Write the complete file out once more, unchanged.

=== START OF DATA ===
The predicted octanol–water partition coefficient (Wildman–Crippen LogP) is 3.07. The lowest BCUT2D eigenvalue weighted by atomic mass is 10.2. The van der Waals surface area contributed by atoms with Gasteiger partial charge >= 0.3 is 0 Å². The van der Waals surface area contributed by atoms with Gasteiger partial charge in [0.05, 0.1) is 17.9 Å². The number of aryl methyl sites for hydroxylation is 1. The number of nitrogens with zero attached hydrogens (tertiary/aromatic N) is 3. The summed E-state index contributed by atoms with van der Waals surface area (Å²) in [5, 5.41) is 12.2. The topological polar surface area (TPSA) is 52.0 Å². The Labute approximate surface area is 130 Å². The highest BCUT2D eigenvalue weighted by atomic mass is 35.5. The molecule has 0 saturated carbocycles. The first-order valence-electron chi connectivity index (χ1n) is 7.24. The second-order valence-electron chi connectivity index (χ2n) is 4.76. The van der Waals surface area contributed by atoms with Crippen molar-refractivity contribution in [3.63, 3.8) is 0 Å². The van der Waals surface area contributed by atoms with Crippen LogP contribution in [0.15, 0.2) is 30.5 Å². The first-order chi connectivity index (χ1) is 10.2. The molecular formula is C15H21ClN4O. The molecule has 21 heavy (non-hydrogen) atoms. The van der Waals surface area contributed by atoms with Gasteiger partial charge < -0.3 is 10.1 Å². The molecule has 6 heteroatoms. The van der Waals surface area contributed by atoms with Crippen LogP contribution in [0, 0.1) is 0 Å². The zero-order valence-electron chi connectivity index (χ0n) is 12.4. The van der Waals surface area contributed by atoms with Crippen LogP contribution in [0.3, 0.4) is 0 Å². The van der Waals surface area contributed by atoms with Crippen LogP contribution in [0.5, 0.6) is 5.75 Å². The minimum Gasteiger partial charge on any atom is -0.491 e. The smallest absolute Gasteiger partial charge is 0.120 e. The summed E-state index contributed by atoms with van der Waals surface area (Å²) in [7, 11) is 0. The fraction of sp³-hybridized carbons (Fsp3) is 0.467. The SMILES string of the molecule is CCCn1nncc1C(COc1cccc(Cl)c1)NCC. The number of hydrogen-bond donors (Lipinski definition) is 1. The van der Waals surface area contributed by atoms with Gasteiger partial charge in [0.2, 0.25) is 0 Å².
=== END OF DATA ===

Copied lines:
The predicted octanol–water partition coefficient (Wildman–Crippen LogP) is 3.07. The lowest BCUT2D eigenvalue weighted by atomic mass is 10.2. The van der Waals surface area contributed by atoms with Gasteiger partial charge >= 0.3 is 0 Å². The van der Waals surface area contributed by atoms with Gasteiger partial charge in [0.05, 0.1) is 17.9 Å². The number of aryl methyl sites for hydroxylation is 1. The number of nitrogens with zero attached hydrogens (tertiary/aromatic N) is 3. The summed E-state index contributed by atoms with van der Waals surface area (Å²) in [5, 5.41) is 12.2. The topological polar surface area (TPSA) is 52.0 Å². The Labute approximate surface area is 130 Å². The highest BCUT2D eigenvalue weighted by atomic mass is 35.5. The molecule has 0 saturated carbocycles. The first-order valence-electron chi connectivity index (χ1n) is 7.24. The second-order valence-electron chi connectivity index (χ2n) is 4.76. The van der Waals surface area contributed by atoms with Crippen molar-refractivity contribution in [3.63, 3.8) is 0 Å². The van der Waals surface area contributed by atoms with Crippen LogP contribution in [0.15, 0.2) is 30.5 Å². The first-order chi connectivity index (χ1) is 10.2. The molecular formula is C15H21ClN4O. The molecule has 21 heavy (non-hydrogen) atoms. The van der Waals surface area contributed by atoms with Gasteiger partial charge < -0.3 is 10.1 Å². The molecule has 6 heteroatoms. The van der Waals surface area contributed by atoms with Crippen LogP contribution in [0, 0.1) is 0 Å². The zero-order valence-electron chi connectivity index (χ0n) is 12.4. The van der Waals surface area contributed by atoms with Crippen LogP contribution in [0.3, 0.4) is 0 Å². The van der Waals surface area contributed by atoms with Crippen LogP contribution in [0.5, 0.6) is 5.75 Å². The minimum Gasteiger partial charge on any atom is -0.491 e. The smallest absolute Gasteiger partial charge is 0.120 e. The summed E-state index contributed by atoms with van der Waals surface area (Å²) in [7, 11) is 0. The fraction of sp³-hybridized carbons (Fsp3) is 0.467. The SMILES string of the molecule is CCCn1nncc1C(COc1cccc(Cl)c1)NCC. The number of hydrogen-bond donors (Lipinski definition) is 1. The van der Waals surface area contributed by atoms with Gasteiger partial charge in [0.2, 0.25) is 0 Å².